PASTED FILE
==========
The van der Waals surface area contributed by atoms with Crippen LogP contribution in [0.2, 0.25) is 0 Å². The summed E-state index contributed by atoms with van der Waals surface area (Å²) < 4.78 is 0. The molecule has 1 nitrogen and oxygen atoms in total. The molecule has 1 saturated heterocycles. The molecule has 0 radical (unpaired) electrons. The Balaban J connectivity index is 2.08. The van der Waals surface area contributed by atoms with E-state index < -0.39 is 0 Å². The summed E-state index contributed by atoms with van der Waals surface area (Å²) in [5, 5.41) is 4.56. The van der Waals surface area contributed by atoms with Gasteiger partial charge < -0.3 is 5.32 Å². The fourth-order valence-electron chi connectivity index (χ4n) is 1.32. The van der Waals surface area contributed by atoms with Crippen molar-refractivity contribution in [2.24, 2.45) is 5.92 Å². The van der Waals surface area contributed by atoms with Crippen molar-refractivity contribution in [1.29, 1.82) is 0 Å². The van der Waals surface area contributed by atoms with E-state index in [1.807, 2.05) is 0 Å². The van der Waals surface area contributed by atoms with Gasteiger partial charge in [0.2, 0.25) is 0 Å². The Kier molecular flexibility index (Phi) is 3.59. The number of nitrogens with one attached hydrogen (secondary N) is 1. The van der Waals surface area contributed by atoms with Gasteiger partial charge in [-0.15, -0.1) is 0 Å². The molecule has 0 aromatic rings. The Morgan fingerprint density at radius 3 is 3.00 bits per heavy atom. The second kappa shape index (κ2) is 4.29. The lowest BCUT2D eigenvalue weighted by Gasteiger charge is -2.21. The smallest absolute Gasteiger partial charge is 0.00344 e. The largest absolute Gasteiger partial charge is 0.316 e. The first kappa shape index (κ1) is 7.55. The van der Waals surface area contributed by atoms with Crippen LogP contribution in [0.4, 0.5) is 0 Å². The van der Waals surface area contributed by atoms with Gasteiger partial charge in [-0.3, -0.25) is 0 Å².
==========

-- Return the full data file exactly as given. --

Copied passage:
The van der Waals surface area contributed by atoms with Crippen LogP contribution in [0.2, 0.25) is 0 Å². The summed E-state index contributed by atoms with van der Waals surface area (Å²) < 4.78 is 0. The molecule has 1 nitrogen and oxygen atoms in total. The molecule has 1 saturated heterocycles. The molecule has 0 radical (unpaired) electrons. The Balaban J connectivity index is 2.08. The van der Waals surface area contributed by atoms with E-state index < -0.39 is 0 Å². The summed E-state index contributed by atoms with van der Waals surface area (Å²) in [5, 5.41) is 4.56. The van der Waals surface area contributed by atoms with Gasteiger partial charge < -0.3 is 5.32 Å². The fourth-order valence-electron chi connectivity index (χ4n) is 1.32. The van der Waals surface area contributed by atoms with Crippen molar-refractivity contribution in [2.24, 2.45) is 5.92 Å². The van der Waals surface area contributed by atoms with Crippen molar-refractivity contribution in [1.29, 1.82) is 0 Å². The van der Waals surface area contributed by atoms with E-state index in [1.807, 2.05) is 0 Å². The van der Waals surface area contributed by atoms with Gasteiger partial charge in [0.2, 0.25) is 0 Å². The Kier molecular flexibility index (Phi) is 3.59. The number of nitrogens with one attached hydrogen (secondary N) is 1. The van der Waals surface area contributed by atoms with Gasteiger partial charge in [-0.15, -0.1) is 0 Å². The molecule has 0 aromatic rings. The Morgan fingerprint density at radius 3 is 3.00 bits per heavy atom. The second kappa shape index (κ2) is 4.29. The lowest BCUT2D eigenvalue weighted by Gasteiger charge is -2.21. The smallest absolute Gasteiger partial charge is 0.00344 e. The largest absolute Gasteiger partial charge is 0.316 e. The first kappa shape index (κ1) is 7.55. The van der Waals surface area contributed by atoms with Crippen LogP contribution in [0.4, 0.5) is 0 Å². The van der Waals surface area contributed by atoms with Gasteiger partial charge in [-0.3, -0.25) is 0 Å².